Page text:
Our parametric model is based on simulations for the southern California region.
That region is characterized by deep sedimentary basins with relatively low
S wa ve ve-
locity. Sedimentary basins in other regions can have significantly different characteris-
tics. For example, the San Francisco Bay region of California is characterized by later-
ally juxtaposed geologic blocks having relatively high
S velocity and relatively shallow
basins (e.g., Santa Clara basin). There is thus a need for additional region-specific stud-
ies of basin amplification effects, including empirical analysis as well as further
simulation-based analysis. In addition, simulations, including the ones done for this
study, should be used to assess the utility of other predictor variables besides basin
depth. As an example, Choi et al. (2005) have taken a step in this direction by examining
the effect on spectral amplification of source location relative to basin boundaries.
274 DAYETAL.
ACKNOWLEDGMENTS
We benefited from helpful reviews by Roberto Paolucci, Charles Langston, and an
anonymous reviewer. This work was supported by Pacific Earthquake Engineering Re-
search (PEER) Center Lifelines Program (Tasks 1A01, 1A02, and 1A03), the National
Science Foundation under the Southern California Earthquake Center (SCEC) Commu-
nity Modeling Environment Project (grant EAR-0122464), and by SCEC. SCEC is
funded by NSF Cooperative Agreement EAR-0106924 and USGS Cooperative Agree-
ment 02HQAG0008. The SCEC contribution number for this paper is 1101.
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(Received 1 July 2007; accepted 15 November 2007
MODEL FOR BASIN EFFECTS ON LONG-PERIOD RESPONSE SPECTRA IN SOUTHERN CALIFORNIA 277
... For the purposes of site response modeling using ergodic procedures, these effects are averaged over many sites globally with conditioning on time-averaged shear wave velocity in the upper 30 m (V S30 ) and, in some cases, on isosurface depth parameters. These depths indicate the vertical distance from the ground surface to the first crossing of a shear wave velocity isosurface; the most widely used values are z 1 and z 2.5 for depths to 1.0 km/s and 2.5 km/s isosurfaces (Day et al., 2008;Bozorgnia et al., 2014). ...
... For long-period ground motions, such models predict relative de-amplification (less than that provided by the V S30 -scaling function) for shallower depths, and relative amplification for larger depths. The efficacy of depth as an independent variable correlated to site response in basins has also been demonstrated by simulations (Wald and Olsen, 2000;Day et al., 2008;Rodgers et al., 2020), despite the fact that some mechanisms of site response in two-or three-dimensional basin structures (e.g. focusing, basin edge-generated surface waves; Graves, 1993;Kawase, 1996;Graves et al., 1998;Pitarka et al., 1998;Stephenson et al., 2000;Baher and Davis, 2003) are related to more complex geometric attributes such as the shape of the sediment-rock interface at the base of the basin. ...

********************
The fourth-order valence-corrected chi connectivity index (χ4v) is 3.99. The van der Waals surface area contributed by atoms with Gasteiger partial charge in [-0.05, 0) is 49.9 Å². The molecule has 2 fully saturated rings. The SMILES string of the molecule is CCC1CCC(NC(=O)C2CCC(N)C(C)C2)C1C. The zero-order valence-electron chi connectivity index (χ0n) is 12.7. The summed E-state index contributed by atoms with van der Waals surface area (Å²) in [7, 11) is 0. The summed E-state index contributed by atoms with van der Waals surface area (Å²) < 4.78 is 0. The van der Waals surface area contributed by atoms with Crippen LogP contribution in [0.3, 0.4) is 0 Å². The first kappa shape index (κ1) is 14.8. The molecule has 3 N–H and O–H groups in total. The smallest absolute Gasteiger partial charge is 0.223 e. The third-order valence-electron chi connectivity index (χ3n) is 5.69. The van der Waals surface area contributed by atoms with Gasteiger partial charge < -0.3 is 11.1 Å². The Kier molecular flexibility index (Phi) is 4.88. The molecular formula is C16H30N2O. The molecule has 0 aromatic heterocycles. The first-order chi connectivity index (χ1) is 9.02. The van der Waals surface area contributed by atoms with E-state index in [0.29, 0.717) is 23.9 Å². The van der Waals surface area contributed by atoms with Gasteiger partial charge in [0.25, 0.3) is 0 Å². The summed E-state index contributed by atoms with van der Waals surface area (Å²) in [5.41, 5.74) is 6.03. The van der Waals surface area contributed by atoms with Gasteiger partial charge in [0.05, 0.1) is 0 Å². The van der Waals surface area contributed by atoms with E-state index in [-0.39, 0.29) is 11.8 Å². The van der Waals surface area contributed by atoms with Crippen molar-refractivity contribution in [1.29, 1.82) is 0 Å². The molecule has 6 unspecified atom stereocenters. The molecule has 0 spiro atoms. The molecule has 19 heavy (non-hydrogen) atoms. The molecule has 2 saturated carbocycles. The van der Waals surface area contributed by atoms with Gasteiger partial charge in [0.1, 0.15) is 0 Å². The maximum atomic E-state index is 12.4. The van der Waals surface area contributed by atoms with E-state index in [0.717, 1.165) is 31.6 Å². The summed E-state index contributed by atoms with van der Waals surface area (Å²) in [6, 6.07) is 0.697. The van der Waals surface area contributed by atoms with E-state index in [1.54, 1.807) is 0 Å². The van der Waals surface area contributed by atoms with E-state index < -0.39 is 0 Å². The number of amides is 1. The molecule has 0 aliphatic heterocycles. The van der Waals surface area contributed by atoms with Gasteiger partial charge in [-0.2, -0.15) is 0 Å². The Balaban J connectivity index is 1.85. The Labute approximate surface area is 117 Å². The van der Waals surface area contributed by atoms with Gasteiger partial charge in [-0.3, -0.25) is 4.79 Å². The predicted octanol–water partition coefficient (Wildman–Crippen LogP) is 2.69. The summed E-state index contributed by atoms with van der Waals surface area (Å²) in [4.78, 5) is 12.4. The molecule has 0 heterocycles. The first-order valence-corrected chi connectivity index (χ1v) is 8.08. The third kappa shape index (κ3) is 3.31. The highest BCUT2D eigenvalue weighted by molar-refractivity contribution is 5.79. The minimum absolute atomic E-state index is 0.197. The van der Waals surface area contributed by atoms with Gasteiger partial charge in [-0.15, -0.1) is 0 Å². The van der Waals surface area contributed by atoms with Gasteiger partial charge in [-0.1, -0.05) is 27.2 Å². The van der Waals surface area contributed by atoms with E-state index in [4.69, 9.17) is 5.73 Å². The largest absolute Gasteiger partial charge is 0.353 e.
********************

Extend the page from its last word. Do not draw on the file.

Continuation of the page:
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Deep sedimentary basins often increase the intensity of ground motions, but this effect is not considered explicitly in most codal provisions. The effect of basin amplification on structures to the fragility level is significant to study. For the first time, the effect of basin amplification on Steel Moment Resisting Frames (SMRF) is presented as a function of the basin material and geometry. This paper evaluates the effect of basin material, basin depth, and basin width on Peak Ground Velocity (PGV), Spectral Acceleration (Sa), and fragility of 4, 8, 12, and 20 story steel structures using synthetic ground motions simulated in SPECFEM3D. It has been found that the variation in basin width and impedance ratio can increase the spectral acceleration by a factor of 4 and 2.5, respectively. The response of SMRF is computed by incremental dynamic analysis, and fragility curves are derived for the collapse limit state. Results of fragility analysis reveal that SMRF structure is more fragile to variation in impedance contrast between basin-bedrock. It has been observed from the results that the collapse intensity measure for impedance ratio variation is 40% and 19% lesser on average than the width and depth variation, respectively. Comparison between the present fragility analysis results and HAZUS fragility parameters indicates that the vulnerability of structure located in the basin is underestimated in its current provisions, and the SMRF would need to increase its strength two times to account for basin amplification.